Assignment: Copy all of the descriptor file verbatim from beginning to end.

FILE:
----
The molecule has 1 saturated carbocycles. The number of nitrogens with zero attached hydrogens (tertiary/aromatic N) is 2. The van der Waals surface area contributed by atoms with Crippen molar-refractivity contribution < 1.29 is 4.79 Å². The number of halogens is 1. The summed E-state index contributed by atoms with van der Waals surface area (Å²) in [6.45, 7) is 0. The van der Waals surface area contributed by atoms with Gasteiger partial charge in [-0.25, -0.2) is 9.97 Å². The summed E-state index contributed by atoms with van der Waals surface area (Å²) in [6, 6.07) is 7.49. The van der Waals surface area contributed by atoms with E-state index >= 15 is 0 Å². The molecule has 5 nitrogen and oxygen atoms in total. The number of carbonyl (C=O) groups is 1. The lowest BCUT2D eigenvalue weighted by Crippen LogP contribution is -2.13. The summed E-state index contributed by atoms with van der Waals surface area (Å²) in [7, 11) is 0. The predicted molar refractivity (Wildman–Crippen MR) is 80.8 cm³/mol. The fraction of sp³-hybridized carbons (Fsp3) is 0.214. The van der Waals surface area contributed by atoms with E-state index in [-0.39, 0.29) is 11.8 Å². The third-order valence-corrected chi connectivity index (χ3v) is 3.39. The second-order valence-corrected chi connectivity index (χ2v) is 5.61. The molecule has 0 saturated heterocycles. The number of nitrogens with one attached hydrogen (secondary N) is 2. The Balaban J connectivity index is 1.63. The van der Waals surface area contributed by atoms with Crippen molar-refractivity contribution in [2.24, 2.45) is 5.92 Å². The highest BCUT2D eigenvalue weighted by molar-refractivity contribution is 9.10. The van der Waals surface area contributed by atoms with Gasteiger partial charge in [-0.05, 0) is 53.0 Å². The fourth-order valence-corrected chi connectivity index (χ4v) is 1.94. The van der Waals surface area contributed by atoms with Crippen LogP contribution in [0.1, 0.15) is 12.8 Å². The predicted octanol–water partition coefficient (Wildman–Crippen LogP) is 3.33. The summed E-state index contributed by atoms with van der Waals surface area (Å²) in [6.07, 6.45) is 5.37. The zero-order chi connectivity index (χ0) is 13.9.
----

The molecule has 1 saturated carbocycles. The number of nitrogens with zero attached hydrogens (tertiary/aromatic N) is 2. The van der Waals surface area contributed by atoms with Crippen molar-refractivity contribution < 1.29 is 4.79 Å². The number of halogens is 1. The summed E-state index contributed by atoms with van der Waals surface area (Å²) in [6.45, 7) is 0. The van der Waals surface area contributed by atoms with Gasteiger partial charge in [-0.25, -0.2) is 9.97 Å². The summed E-state index contributed by atoms with van der Waals surface area (Å²) in [6, 6.07) is 7.49. The van der Waals surface area contributed by atoms with E-state index >= 15 is 0 Å². The molecule has 5 nitrogen and oxygen atoms in total. The number of carbonyl (C=O) groups is 1. The lowest BCUT2D eigenvalue weighted by Crippen LogP contribution is -2.13. The summed E-state index contributed by atoms with van der Waals surface area (Å²) in [7, 11) is 0. The predicted molar refractivity (Wildman–Crippen MR) is 80.8 cm³/mol. The fraction of sp³-hybridized carbons (Fsp3) is 0.214. The van der Waals surface area contributed by atoms with E-state index in [-0.39, 0.29) is 11.8 Å². The third-order valence-corrected chi connectivity index (χ3v) is 3.39. The second-order valence-corrected chi connectivity index (χ2v) is 5.61. The molecule has 0 saturated heterocycles. The number of nitrogens with one attached hydrogen (secondary N) is 2. The Balaban J connectivity index is 1.63. The van der Waals surface area contributed by atoms with Crippen molar-refractivity contribution in [2.24, 2.45) is 5.92 Å². The highest BCUT2D eigenvalue weighted by molar-refractivity contribution is 9.10. The van der Waals surface area contributed by atoms with Gasteiger partial charge in [-0.05, 0) is 53.0 Å². The fourth-order valence-corrected chi connectivity index (χ4v) is 1.94. The van der Waals surface area contributed by atoms with Crippen LogP contribution in [0.1, 0.15) is 12.8 Å². The predicted octanol–water partition coefficient (Wildman–Crippen LogP) is 3.33. The summed E-state index contributed by atoms with van der Waals surface area (Å²) in [6.07, 6.45) is 5.37. The zero-order chi connectivity index (χ0) is 13.9.